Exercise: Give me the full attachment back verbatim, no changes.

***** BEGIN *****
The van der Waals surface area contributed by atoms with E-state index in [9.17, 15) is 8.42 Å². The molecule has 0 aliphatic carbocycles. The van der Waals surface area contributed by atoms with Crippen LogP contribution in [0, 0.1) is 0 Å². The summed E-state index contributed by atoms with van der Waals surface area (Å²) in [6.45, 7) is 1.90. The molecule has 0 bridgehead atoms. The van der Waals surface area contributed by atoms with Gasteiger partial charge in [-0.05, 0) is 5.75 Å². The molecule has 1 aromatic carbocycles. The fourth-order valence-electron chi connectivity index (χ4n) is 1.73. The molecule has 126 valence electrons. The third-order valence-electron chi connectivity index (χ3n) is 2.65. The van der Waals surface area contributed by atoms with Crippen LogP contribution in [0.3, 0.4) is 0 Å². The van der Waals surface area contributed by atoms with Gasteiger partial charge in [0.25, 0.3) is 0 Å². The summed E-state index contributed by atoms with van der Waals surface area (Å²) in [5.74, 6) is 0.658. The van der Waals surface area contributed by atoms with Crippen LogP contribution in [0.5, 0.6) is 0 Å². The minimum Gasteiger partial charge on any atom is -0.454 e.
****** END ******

The van der Waals surface area contributed by atoms with E-state index in [9.17, 15) is 8.42 Å². The molecule has 0 aliphatic carbocycles. The van der Waals surface area contributed by atoms with Crippen LogP contribution in [0, 0.1) is 0 Å². The summed E-state index contributed by atoms with van der Waals surface area (Å²) in [6.45, 7) is 1.90. The molecule has 0 bridgehead atoms. The van der Waals surface area contributed by atoms with Gasteiger partial charge in [-0.05, 0) is 5.75 Å². The molecule has 1 aromatic carbocycles. The fourth-order valence-electron chi connectivity index (χ4n) is 1.73. The molecule has 126 valence electrons. The third-order valence-electron chi connectivity index (χ3n) is 2.65. The van der Waals surface area contributed by atoms with Crippen LogP contribution in [0.3, 0.4) is 0 Å². The van der Waals surface area contributed by atoms with Gasteiger partial charge in [0.25, 0.3) is 0 Å². The summed E-state index contributed by atoms with van der Waals surface area (Å²) in [5.74, 6) is 0.658. The van der Waals surface area contributed by atoms with Crippen LogP contribution in [0.5, 0.6) is 0 Å². The minimum Gasteiger partial charge on any atom is -0.454 e.